At work inside a gold-mirrored office building in Santa Monica's Business Park, Jay D. Gould and Federico C. Sayre didn't look much like high-powered attorneys. Gould appeared in tan cowboy boots and a loosely knotted tie one workday, while Sayre, his feet on the coffee table, casually talked about the time that "Hef" hosted them at the Playboy mansion.
The two lawyers, however, are determined not to be taken lightly, especially after filing a $20-billion lawsuit against Union Carbide Corp. on behalf of victims of the deadly poisonous gas leak in Bhopal, India.
The claim, filed shortly after the tragedy occurred, brought Gould and Sayre international attention. It also led to a condemnation from the Board of Governors of the California Trial Lawyers Assn., which criticized attorneys it said had filed "overstated claims" in the Bhopal disaster.
Asked how the two arrived at the $20-billion figure (another attorney recently filed a $50-billion class-action lawsuit against Union Carbide), Gould symbolically reached into thin air.
"You pick a figure intentionally meant to shock the conscience," Gould said. "It's meant to send a message that this should not be considered lightly. We recognize that the figure is more than the entire company is worth. That says that we're saying we're serious."
Gould said that they were summoned to Bhopal by two Indian colleagues seeking someone to represent their clients in an American court, where damages for accidental deaths or injuries generally are higher.
Gould said he was surprised by the condemnation from the Trial Lawyers Assn. Despite the astronomical size of their claim against Union Carbide, Gould and Sayre have tried to distance themselves from other attorneys who filed multibillion-dollar lawsuits in connection with the Dec. 3 gas leak that killed at least 2,500 people and injured tens of thousands of others.
Gould and Sayre criticized colleagues who they said had gone to India only to sign up clients. In contrast, Sayre claimed, he and Gould went to Bhopal to establish the responsibilities of multinational corporations in overseas operations. Later, they publicly offered to forgo their usual 30% contingency fee in favor of a payment to be determined by the Indian government or the courts.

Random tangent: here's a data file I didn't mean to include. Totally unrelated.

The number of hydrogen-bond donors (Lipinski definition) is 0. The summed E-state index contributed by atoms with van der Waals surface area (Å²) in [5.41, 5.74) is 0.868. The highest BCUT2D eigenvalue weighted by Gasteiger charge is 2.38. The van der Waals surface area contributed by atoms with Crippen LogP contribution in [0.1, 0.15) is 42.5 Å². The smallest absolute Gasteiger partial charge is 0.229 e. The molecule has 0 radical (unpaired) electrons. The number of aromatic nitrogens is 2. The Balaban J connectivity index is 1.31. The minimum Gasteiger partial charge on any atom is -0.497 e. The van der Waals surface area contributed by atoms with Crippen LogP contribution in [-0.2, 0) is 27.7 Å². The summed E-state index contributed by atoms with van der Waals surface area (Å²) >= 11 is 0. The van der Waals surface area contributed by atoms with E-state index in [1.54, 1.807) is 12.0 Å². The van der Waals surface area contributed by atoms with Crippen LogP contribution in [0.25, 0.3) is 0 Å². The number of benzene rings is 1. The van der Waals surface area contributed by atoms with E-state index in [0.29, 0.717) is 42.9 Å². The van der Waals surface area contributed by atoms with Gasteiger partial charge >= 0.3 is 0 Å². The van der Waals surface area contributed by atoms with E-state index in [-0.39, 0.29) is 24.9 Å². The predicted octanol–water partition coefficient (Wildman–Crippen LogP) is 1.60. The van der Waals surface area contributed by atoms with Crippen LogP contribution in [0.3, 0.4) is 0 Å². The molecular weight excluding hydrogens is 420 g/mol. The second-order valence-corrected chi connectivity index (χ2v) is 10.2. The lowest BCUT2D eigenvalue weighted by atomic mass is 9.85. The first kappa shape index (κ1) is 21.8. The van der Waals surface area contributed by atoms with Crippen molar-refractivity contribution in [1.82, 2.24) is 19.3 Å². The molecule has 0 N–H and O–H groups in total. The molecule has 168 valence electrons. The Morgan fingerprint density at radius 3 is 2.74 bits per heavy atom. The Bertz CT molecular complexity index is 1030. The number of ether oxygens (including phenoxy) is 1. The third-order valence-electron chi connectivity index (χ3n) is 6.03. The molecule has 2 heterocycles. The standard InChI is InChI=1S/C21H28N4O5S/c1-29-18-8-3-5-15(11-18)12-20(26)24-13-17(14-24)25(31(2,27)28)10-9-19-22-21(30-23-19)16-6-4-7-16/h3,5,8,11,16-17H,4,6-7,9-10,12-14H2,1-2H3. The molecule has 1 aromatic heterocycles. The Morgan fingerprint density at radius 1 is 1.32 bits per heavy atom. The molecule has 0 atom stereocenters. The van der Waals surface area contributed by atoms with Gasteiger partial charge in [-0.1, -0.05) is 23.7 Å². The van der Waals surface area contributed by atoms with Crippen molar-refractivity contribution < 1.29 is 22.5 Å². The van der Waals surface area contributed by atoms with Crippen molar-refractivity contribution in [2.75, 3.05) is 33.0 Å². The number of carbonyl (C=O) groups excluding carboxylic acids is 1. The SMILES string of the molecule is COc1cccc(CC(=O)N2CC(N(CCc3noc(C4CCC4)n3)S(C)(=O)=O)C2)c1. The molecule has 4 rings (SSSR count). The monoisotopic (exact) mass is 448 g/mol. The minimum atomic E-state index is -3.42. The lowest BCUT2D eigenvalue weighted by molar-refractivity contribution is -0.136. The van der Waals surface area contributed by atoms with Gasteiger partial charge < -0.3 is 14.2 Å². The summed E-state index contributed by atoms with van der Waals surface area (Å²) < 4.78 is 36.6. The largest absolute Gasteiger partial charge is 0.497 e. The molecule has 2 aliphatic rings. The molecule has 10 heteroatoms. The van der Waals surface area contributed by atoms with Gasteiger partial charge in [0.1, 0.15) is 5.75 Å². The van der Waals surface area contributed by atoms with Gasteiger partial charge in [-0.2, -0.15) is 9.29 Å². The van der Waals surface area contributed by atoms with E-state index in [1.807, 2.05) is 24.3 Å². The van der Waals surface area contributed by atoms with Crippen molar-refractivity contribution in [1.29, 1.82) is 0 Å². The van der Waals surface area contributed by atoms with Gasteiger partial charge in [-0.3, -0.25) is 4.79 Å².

"We're not saying that we should receive no fee," Sayre said. "But we are saying that it should be consistent with the kind of work we do, and not some kind of windfall because a terrible tragedy has befallen us."
"Yes, Fred and I would like to make a lot of money," Gould added. "Everybody would. But not on this particular case."
Whether the critics will buy Gould's and Sayre's defense is unknown. But the two can point to a history of balancing highly profitable personal injury claims with work on behalf of farm workers, illegal aliens and other disadvantaged clients.
Most recently, Sayre worked free of charge for illegal aliens fighting to receive unemployment insurance from the California Employment Development Department. The two also are active in Trial Lawyers for Public Justice, a Washington-based public-interest firm, and both make frequent references to their commitment to volunteer legal aid and unions.
Still, Gould, 41, and Sayre, 37, are involved in a number of multimillion-dollar product-liability and personal-injury cases.
The firm represents several women who have filed complaints over intrauterine contraceptive devices. They claim to represent about 150 people involved in asbestos litigation. Each has filed claims arising from major disasters. Other personal-injury cases have taken the two to Japan, Germany and Central America. They also operate a company dedicated to fostering trade with the People's Republic of China.
"We've been very fortunate as lawyers," Gould said, "in that we've been chosen to represent clients all over the United States. As a result of that, we have cases involving machinery and technology all over the world. So it's an absolute rarity that we do something that doesn't tie into our law practice."
Gould, a New York City native, and Sayre, originally from Arizona, met at a trial lawyers convention in 1981. Gould was involved with a private firm. Sayre, the personal attorney for United Farm Workers President Cesar Chavez, was a partner in Melvin Belli's Los Angeles office. The two opened Gould and Sayre in March of 1982. Today the firm employs nine lawyers and has another office in New York.
Gould and Sayre, who are both single, spend much of their time on the road. The two were about to embark on a business trip to China when the call about the Bhopal tragedy came.
Gould and Sayre stayed in India for three days. Because of the nature of the accident, said Sayre, they suggested that a permanent fund be established for the victims. Under the proposal, the lawyers would receive a wage commensurate with the hours and expenses incurred in reaching a settlement.